The first course is a platter of three salads -- carrot, eggplant and cucumber- tomato-pepper -- garnished with sharp black olives. Wedges of flat bread are the only utensils, which is a little awkward, but forks are available upon request. These salads taste tamed for American palates, light and fresh and much less spiced than at Dar Es Salam and Marrakesh, Washington's other Moroccan restaurants. The second course, pastilla, is the most well crafted of Casablanca's dishes. This chicken pie is flaky with very good phyllo dough, heavily coated with confectioners' sugar and a crosshatching of cinnamon, and savory with a filling of chicken, scrambled eggs and ground nuts. On one visit, the pastilla was dry, but it redeemed itself the next time.

Then come the main dishes, chosen from chicken, veal or lamb, some with sweet sauces such as honey and almonds or dates, others spicy with cumin and hot peppers or lemon and olives. Couscous -- the only course eaten with a spoon -- is also an option. Chicken is the best choice I've found, since the bird -- a whole one for four people -- is steamed until it barely holds together, and melts into its sauce on your tongue. In fact, the best dish of all may be poulets aux e'pices -- chicken with harissa cumin sauce. Harissa is a fiery red pepper paste, so it is for brave palates, but combined with cumin it plays tag with your taste buds, and it is wonderful. Chicken with lemon and olives is gentler and would suit less adventurous palates. I was disappointed, though, that Casablanca uses fresh lemon wedges rather than the Moroccan preserved lemons with their deeper flavor. Veal and lamb are prepared with seasonings similar to the chicken entrees, so this is a mix-and-match kind of menu.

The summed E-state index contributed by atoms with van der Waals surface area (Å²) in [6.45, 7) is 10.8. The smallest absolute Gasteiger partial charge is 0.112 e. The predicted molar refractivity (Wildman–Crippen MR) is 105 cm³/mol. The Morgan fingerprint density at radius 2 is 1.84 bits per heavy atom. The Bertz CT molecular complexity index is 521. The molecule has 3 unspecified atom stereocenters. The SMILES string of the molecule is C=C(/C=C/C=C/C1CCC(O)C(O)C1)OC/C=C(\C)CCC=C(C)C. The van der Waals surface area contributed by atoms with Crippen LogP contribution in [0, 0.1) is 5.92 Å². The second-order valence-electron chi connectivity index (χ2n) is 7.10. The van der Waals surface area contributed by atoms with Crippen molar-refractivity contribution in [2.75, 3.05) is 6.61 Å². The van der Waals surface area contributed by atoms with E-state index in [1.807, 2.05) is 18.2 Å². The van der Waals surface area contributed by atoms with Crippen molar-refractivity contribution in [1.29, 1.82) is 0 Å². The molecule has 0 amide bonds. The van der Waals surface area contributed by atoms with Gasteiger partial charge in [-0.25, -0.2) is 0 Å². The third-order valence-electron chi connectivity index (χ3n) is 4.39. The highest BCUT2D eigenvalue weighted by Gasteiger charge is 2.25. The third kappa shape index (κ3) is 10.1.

While the red meats are tender enough to be pulled apart with your fingers, they are dry and even crumbly. Only the brochettes were agreeably juicy, though they, too, were on one occasion dry and tasted reheated rather than just grilled. The beef and lamb are also less permeated with their seasonings than is the chicken. Lamb with honey and almonds tasted simply like dry lamb with honey poured over it, and the same was true of veal with lemon and olives (note that the menu refers to the same dishes as veal in French, beef in English). Veal with almonds and eggs was the least enticing of all the veal choices. Plain chunks of meat were sprinkled with almonds and surrounded by sliced hard-cooked eggs, which were nearly impossible to eat with your hands. Couscous, which is steamed semolina, is hardly seasoned, but absorbs the flavors of the vegetables that are cooked with it -- mostly squash at Casablanca.

Dinner at Casablanca is a lot of food. And even if it is not all notable, it is fun to eat, to nibble, to while away an evening. The finales are a bowl of fruit -- tangerines, apples, oranges and the like -- and intensely sweet nut-filled pastry triangles, followed by very sweet mint tea, poured with a flourish from on high.

Casablanca is not a star vehicle. It has more glitter than glamour, and the food is more successful viewed as a full chorus rather than judged solo. It is a production that is sometimes heavy-handed but, even so, is lighthearted fun. ::